Committee for a Responsible Federal Budget
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CBO Economic Forecast Sees Major Headwinds Facing Growth

Predicting what the economy will look like over the next 30 years is no easy task, but the assumptions in the Congressional Budget Office’s (CBO) Long-Term Budget Outlook provide a good standard for what realistic long-term growth projections should look like. CBO expects that the economy will not grow as fast over the next three decades as it has in the past, pointing to several factors likely to limit growth. CBO’s analysis also shows that while policies that boost growth can make a meaningful impact in improving the budget outlook, growth alone is not sufficient, with debt projected to rise as a share of Gross Domestic Project (GDP) even under the rosiest of economic assumptions.

How Fast Does CBO Think the Economy Will Grow?

CBO projects real potential GDP (the amount of goods and services produced when the economy is running at full capacity) will grow an average of 1.9 percent per year over the next 30 years – considerably lower than its historical average. Between 1950 and 2016, real potential GDP grew at a rate of almost 3.2 percent, with about 1.4 percent coming from labor force growth and 1.7 percent coming from the growth of potential output per worker. CBO projects that growth in potential output per worker will continue at a reduced but generally similar pace, averaging 1.5 percent annually over the next three decades. Potential labor force growth meanwhile will slow dramatically, falling to 0.4 percent per year between 2017 and 2047. This slower projected growth in the potential labor force is largely the result of the aging of the population as well as the slowdown in the growth of women’s labor force participation after decades of increases.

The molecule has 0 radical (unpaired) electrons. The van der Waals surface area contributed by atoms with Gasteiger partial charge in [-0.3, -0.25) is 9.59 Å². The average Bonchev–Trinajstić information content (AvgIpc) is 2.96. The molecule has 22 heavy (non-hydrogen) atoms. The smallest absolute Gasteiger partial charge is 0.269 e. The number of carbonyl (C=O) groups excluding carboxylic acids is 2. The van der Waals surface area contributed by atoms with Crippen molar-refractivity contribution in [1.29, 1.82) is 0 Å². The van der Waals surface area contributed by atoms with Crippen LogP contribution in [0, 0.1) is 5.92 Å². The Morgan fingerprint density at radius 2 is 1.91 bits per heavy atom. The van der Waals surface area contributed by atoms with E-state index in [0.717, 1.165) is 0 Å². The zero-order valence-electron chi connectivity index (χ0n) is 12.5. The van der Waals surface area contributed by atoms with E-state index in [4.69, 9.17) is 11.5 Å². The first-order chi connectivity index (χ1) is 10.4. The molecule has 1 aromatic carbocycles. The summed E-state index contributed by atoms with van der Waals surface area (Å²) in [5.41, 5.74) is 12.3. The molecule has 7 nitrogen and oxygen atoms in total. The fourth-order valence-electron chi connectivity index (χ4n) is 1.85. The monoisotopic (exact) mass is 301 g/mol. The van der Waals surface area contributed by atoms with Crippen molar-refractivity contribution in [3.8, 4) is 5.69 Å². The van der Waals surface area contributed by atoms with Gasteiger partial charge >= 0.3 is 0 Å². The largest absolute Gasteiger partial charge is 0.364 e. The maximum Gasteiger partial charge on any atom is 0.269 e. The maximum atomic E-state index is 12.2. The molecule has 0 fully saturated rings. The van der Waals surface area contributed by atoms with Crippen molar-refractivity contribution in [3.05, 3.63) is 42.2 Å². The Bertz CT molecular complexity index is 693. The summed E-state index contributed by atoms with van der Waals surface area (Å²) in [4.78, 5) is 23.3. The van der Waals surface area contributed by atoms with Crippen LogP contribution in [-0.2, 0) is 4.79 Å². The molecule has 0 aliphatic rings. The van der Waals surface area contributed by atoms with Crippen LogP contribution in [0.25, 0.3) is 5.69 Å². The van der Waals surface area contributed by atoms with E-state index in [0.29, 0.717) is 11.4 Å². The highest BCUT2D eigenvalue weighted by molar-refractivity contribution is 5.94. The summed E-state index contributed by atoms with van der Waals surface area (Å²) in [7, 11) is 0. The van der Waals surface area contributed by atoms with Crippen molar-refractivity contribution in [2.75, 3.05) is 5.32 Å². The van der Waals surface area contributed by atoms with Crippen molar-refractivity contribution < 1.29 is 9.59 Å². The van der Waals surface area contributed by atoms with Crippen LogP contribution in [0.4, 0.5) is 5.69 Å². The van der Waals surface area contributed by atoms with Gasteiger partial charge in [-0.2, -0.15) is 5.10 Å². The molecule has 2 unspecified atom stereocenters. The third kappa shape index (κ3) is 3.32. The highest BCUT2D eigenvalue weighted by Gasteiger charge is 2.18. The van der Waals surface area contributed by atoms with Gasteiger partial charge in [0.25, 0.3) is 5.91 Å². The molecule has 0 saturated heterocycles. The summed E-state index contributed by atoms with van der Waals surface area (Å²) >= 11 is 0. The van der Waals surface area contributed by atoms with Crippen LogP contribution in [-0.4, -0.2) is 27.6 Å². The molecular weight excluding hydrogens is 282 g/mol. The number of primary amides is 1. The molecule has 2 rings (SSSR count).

Fiscal policy will also limit growth. Even without changes in tax policy, average effective marginal tax rates on labor and capital income will rise due to factors like real bracket creep, reducing incentives to work and save and dampening economic activity. Meanwhile, federal support for pro-growth public investments will decline as a share of GDP. Most important in CBO's view, however, is the reduction in private investment caused by the rising federal debt, which will increase from its current level of 77 percent of GDP to 150 percent by 2047. CBO estimates that without the negative economic effects of higher debt, GDP in 2047 would be nearly 3 percent larger, and per-capita income would be about $4,000 higher.

How Does Growth Affect the Debt?

The pace of economic growth has important implications not only for future national output and standards of living, but also fiscal sustainability. Faster growth and larger incomes mean greater tax revenues, reducing the budget deficit. And the larger the economy, the more public debt it is able to bear without significantly undermining private investment.

As it did last year, CBO provided information on how changes in two key components of economic growth labor force participation and total factor productivity would change the long-run budget outlook (CBO also analyzed the effects of changes in interest rates and health care costs, which we will address in a later blog).

Labor Force Participation